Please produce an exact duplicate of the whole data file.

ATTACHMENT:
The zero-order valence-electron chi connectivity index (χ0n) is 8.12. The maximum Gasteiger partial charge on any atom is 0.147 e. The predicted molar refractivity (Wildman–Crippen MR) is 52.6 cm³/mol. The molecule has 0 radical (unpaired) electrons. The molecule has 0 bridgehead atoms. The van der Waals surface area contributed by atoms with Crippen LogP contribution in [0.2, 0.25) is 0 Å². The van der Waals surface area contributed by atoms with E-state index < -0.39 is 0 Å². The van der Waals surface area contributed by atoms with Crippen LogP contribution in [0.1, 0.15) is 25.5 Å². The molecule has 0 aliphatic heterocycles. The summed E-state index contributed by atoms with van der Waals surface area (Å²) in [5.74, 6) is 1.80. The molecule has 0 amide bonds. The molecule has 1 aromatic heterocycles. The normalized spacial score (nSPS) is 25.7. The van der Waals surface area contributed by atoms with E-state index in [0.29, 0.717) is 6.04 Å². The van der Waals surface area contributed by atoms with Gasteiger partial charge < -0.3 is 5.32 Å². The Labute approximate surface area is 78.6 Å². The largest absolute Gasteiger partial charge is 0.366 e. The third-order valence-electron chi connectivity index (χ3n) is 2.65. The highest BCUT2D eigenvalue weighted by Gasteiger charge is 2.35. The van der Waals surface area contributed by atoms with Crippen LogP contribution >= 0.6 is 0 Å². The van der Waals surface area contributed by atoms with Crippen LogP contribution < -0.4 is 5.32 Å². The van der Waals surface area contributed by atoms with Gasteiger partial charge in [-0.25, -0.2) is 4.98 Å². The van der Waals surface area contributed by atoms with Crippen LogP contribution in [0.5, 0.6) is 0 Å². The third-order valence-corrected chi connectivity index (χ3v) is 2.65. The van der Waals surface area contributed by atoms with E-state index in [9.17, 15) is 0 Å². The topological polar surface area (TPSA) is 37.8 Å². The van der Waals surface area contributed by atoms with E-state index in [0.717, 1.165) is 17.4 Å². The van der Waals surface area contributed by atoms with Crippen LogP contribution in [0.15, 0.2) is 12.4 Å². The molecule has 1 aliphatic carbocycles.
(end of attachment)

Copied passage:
The zero-order valence-electron chi connectivity index (χ0n) is 8.12. The maximum Gasteiger partial charge on any atom is 0.147 e. The predicted molar refractivity (Wildman–Crippen MR) is 52.6 cm³/mol. The molecule has 0 radical (unpaired) electrons. The molecule has 0 bridgehead atoms. The van der Waals surface area contributed by atoms with Crippen LogP contribution in [0.2, 0.25) is 0 Å². The van der Waals surface area contributed by atoms with E-state index < -0.39 is 0 Å². The van der Waals surface area contributed by atoms with Crippen LogP contribution in [0.1, 0.15) is 25.5 Å². The molecule has 0 aliphatic heterocycles. The summed E-state index contributed by atoms with van der Waals surface area (Å²) in [5.74, 6) is 1.80. The molecule has 0 amide bonds. The molecule has 1 aromatic heterocycles. The normalized spacial score (nSPS) is 25.7. The van der Waals surface area contributed by atoms with E-state index in [0.29, 0.717) is 6.04 Å². The van der Waals surface area contributed by atoms with Gasteiger partial charge < -0.3 is 5.32 Å². The Labute approximate surface area is 78.6 Å². The largest absolute Gasteiger partial charge is 0.366 e. The third-order valence-electron chi connectivity index (χ3n) is 2.65. The highest BCUT2D eigenvalue weighted by Gasteiger charge is 2.35. The van der Waals surface area contributed by atoms with Crippen LogP contribution >= 0.6 is 0 Å². The van der Waals surface area contributed by atoms with Crippen LogP contribution < -0.4 is 5.32 Å². The van der Waals surface area contributed by atoms with Gasteiger partial charge in [-0.25, -0.2) is 4.98 Å². The van der Waals surface area contributed by atoms with Crippen LogP contribution in [0.5, 0.6) is 0 Å². The third-order valence-corrected chi connectivity index (χ3v) is 2.65. The van der Waals surface area contributed by atoms with E-state index in [9.17, 15) is 0 Å². The topological polar surface area (TPSA) is 37.8 Å². The van der Waals surface area contributed by atoms with E-state index in [0.717, 1.165) is 17.4 Å². The van der Waals surface area contributed by atoms with Crippen LogP contribution in [0.15, 0.2) is 12.4 Å². The molecule has 1 aliphatic carbocycles.